Algae are frequently the most vilified lake organisms, but are in fact, important components of the lake ecosystem. Planktonic algae are microscopic, free-floating species that are found throughout the water column but may escape notice until high concentrations called 'blooms' change the water color and reduce visibility. These algae form the base of the food chain by producing oxygen and energy through photosynthesis. The energy is then passed on when algae are consumed by aquatic invertebrates and small fish, which in turn are eaten by larger fish and animals.
Planktonic algae causing water to appear green
Filamentous algae are single celled species which form long chains and appear as matts that resemble wet wool in the water. These mats are attached to the lake bed, rocks or plants but will float to the surface when gases are trapped in the mats. Although filamentous algae are not eaten, they do provide habitat for aquatic invertebrates which are eaten by fish and waterfowl. Delavan lake has been documented to have high levels of Filamentous algae.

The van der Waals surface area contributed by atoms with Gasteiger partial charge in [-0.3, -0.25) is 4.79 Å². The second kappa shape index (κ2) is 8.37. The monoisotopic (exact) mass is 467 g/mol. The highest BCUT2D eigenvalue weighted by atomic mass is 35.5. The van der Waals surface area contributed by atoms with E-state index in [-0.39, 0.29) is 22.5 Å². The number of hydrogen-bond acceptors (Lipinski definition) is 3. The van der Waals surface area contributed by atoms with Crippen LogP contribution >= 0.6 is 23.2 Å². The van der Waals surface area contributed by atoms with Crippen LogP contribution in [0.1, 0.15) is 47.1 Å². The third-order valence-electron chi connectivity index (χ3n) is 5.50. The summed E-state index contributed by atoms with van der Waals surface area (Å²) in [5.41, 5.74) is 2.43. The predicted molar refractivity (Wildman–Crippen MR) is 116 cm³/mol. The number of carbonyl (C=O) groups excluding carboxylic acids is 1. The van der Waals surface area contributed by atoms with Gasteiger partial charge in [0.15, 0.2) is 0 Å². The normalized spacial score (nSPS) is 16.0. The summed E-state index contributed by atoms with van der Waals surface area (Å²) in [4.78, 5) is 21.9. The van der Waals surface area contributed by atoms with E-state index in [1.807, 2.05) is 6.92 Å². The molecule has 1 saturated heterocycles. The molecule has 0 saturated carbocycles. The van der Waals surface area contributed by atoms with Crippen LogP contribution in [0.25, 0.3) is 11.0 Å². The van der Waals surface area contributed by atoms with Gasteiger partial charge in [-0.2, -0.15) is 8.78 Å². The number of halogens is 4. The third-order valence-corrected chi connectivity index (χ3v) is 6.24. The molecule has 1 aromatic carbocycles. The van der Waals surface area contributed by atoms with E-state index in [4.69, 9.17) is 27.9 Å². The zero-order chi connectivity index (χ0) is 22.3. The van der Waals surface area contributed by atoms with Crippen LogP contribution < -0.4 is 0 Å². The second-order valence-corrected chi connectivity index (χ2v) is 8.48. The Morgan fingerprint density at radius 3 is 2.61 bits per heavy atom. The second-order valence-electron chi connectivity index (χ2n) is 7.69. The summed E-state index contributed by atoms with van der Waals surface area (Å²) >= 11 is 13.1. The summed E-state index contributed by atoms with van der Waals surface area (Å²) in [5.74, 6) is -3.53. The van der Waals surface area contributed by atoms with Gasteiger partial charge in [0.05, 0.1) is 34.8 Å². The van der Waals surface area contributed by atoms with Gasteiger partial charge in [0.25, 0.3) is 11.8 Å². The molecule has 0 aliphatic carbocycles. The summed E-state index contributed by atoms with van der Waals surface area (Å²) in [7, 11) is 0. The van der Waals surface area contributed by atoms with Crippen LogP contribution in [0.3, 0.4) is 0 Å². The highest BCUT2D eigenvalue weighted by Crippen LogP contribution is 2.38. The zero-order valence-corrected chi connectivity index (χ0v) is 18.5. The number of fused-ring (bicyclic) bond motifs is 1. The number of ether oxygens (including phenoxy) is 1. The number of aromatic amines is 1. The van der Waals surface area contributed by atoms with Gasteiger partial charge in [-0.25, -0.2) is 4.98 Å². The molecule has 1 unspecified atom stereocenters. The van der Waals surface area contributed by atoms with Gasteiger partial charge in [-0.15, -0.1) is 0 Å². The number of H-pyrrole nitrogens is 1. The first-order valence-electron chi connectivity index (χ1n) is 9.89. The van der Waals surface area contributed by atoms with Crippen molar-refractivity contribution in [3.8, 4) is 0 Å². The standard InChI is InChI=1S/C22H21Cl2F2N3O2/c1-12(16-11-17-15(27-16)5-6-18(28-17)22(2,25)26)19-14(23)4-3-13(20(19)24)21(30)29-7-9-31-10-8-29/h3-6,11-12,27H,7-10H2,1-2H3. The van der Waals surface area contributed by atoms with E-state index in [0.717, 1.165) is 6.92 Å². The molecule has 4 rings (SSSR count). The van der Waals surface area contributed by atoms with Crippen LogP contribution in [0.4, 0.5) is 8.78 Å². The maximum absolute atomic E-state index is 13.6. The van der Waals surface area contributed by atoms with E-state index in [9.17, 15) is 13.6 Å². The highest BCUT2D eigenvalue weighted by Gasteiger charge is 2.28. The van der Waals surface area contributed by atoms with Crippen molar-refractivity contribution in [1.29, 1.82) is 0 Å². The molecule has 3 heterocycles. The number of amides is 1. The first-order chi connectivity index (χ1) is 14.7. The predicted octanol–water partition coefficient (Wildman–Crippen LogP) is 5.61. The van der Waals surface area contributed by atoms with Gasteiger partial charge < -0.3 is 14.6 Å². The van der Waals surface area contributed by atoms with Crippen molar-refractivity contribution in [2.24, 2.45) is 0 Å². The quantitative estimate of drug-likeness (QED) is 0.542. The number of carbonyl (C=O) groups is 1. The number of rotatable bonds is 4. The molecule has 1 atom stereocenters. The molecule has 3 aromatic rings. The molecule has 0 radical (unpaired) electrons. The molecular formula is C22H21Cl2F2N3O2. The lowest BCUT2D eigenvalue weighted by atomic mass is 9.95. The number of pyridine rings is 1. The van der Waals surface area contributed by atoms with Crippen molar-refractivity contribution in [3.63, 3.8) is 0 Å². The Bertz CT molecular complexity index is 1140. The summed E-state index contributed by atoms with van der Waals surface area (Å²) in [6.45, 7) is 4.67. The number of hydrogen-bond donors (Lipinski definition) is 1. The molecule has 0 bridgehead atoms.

Chara and Nitella, also known as Stoneworts, are complex algae that grow in a fashion that makes them look very much like a vascular plant. The branched structure of Stoneworts provide habitat for invertebrates which are an important food source for young fish such as bluegills, bass and trout. Rhizoids, rather than true roots, anchor these algae to the sediments which in turn helps to stabilize the lake bottom.